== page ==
LETTER TO EDITOR
|Year : 2010 | Volume
| Issue : 1 | Page : 45-46
Acute renal failure following electrocution
Hareesh S Gouda, Binaya Kumar Bastia
Department of Forensic Medicine and Toxicology, J.N. Medical College, Belgaum, Karnataka, India
|Date of Web Publication||31-Jan-2012|
Hareesh S Gouda
Department of Forensic Medicine and Toxicology, J.N. Medical College, Belgaum - 590 010, Karnataka
|How to cite this article:|
Gouda HS, Bastia BK. Acute renal failure following electrocution. Indian J Med Sci 2010;64:45-6
Acute renal failure (ARF) is not a common fatal complication of electrocution. In such cases, myoglobin, released into the bloodstream due to rhabdomyolysis following electrical injury to the muscles, is often blamed as the offending agent. Electrical injury patients have a little risk of developing ARF, but will have the contrary if rhabdomyolysis occur. The reason is that ARF is the most important complication of rhabdomyolysis. 
A 23-year-old man, who accidentally received high voltage electrical injury, was referred from a peripheral health center to the Emergency Department of our hospital after 4 days of incident. Laboratory investigation on the day of admission revealed: blood urea - 18 mg/dL, serum creatinine - 1.1 mg/dL, serum potassium - 4.1 mEq/L, and normal urine result. As the basic investigations were within the normal limit, the patient was treated for the burns and monitoring of the vital functions with particular reference to cardiac function was advised. However, after 3 days of admission, a significant rise in the above parameters was observed: blood urea - 42 mg/dL, serum creatinine - 4 mg/dL, and blood potassium - 6.1 mEq/L. One more clinically significant finding observed was the detection of myoglobin in the urine (urine myoglobin - 107 mg/L). Further blood test revealed high serum creatine kinase level (1123 IU/L) suggestive of rhabdomyolysis. The patient was treated with the accepted method of treatment for rhabdomyolysis induced ARF. Unfortunately, the patient died on the fourth day of admission (8 days after the accident) due to ARF secondary to rhabdomyolysis following electrical injury.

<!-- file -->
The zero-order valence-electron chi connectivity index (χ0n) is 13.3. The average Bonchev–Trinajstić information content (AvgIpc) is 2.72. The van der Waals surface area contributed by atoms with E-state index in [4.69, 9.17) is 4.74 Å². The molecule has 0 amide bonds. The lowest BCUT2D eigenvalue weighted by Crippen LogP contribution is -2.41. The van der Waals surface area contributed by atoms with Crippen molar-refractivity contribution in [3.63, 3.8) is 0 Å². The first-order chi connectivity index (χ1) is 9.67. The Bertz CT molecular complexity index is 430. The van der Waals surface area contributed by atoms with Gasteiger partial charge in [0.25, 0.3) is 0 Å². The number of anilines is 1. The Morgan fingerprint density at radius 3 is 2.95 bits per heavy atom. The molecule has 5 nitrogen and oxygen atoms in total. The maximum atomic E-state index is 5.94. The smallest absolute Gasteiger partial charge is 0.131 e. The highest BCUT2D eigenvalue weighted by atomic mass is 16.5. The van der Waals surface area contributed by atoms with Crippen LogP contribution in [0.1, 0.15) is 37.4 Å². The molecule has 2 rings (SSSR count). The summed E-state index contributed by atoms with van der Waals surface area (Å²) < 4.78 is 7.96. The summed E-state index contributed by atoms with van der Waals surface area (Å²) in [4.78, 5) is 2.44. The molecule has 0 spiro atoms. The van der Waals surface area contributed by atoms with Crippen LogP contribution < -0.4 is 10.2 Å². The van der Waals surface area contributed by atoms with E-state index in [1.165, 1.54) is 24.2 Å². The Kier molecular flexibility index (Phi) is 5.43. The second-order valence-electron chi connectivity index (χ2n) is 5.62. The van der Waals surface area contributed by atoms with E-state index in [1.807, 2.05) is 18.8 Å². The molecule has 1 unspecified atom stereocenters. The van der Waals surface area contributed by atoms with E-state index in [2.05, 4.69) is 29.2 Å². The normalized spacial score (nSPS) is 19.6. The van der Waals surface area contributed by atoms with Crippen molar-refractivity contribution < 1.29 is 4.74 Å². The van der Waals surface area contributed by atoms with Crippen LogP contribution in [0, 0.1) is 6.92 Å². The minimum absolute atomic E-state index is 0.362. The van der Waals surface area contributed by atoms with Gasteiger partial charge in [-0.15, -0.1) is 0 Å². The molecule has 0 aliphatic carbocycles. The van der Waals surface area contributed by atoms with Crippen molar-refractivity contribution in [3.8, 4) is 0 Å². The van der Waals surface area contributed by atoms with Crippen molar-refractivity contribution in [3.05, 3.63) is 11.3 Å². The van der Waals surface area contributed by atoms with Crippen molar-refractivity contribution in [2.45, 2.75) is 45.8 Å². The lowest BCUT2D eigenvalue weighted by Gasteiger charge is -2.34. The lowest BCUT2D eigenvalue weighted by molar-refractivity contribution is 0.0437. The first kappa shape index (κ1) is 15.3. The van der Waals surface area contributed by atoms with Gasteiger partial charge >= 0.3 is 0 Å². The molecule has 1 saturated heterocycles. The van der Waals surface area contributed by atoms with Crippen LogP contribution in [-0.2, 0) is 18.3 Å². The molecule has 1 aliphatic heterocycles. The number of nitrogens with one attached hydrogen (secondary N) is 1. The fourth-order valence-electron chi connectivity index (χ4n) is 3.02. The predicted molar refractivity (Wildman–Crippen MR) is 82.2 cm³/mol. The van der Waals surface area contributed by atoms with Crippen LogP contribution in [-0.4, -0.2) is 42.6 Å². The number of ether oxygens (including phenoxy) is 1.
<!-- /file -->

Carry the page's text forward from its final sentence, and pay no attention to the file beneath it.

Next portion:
Autopsy revealed 40-45% superficial and deep electrical burns, entry wounds in both upper limbs near the armpits, exit wounds in both the feet; pre-gangrenous and gangrenous changes in the left and right upper limb respectively with muscle necrosis; generalized anasarca, pitting edema; cerebral and pulmonary oedema; obliteration of normal renal architecture; and increased weight of both kidneys. Histopathological examination of kidney confirmed the diagnosis.
The literature states that in electrocution, immediate death occurs when a vital organ like brain or heart comes in the circuit or path of current. In this particular case, even though there was a possibility of electrical current passing through the heart, the deceased escaped the immediate death. Instead, he died due to the damage caused to kidneys as a result of electrical injury to the muscles. Muscle may be damaged either directly from electrical current or due to ischemia following injury to the blood vessels. The result, whatever the mechanism, is muscle necrosis and gangrene.  The pathophysiological mechanisms in ARF due to rhabdomyolysis are, renal vasoconstriction, intraluminal cast formation, and direct myoglobin toxicity. Rhabdomyolysis is an important cause of ARF and remains unrecognized in many cases. Around 33% of the episodes of rhabdomyolysis lead to ARF. 
Injury to the solid abdominal organs directly from electrical current is rare and an uncommon cause of death in such cases. But, there is always a likelihood of death resulting from the indirect injury to these organs due to electrocution. In a study done on patients with ARF following electrical injury, it was observed that myoglobinuric ARF carries a high mortality.  Hence, the possibility of renal damage needs to be addressed clinically in cases of deep electrical burns with muscular damage.
In the present case, initial delay in the proper treatment at the primary health centre level might have contributed to the irreversible damage to the kidney and subsequent ill-fated outcome. Although the rhabdomyolysis-induced ARF is a rare complication of electrocution, if develops proves fatal.
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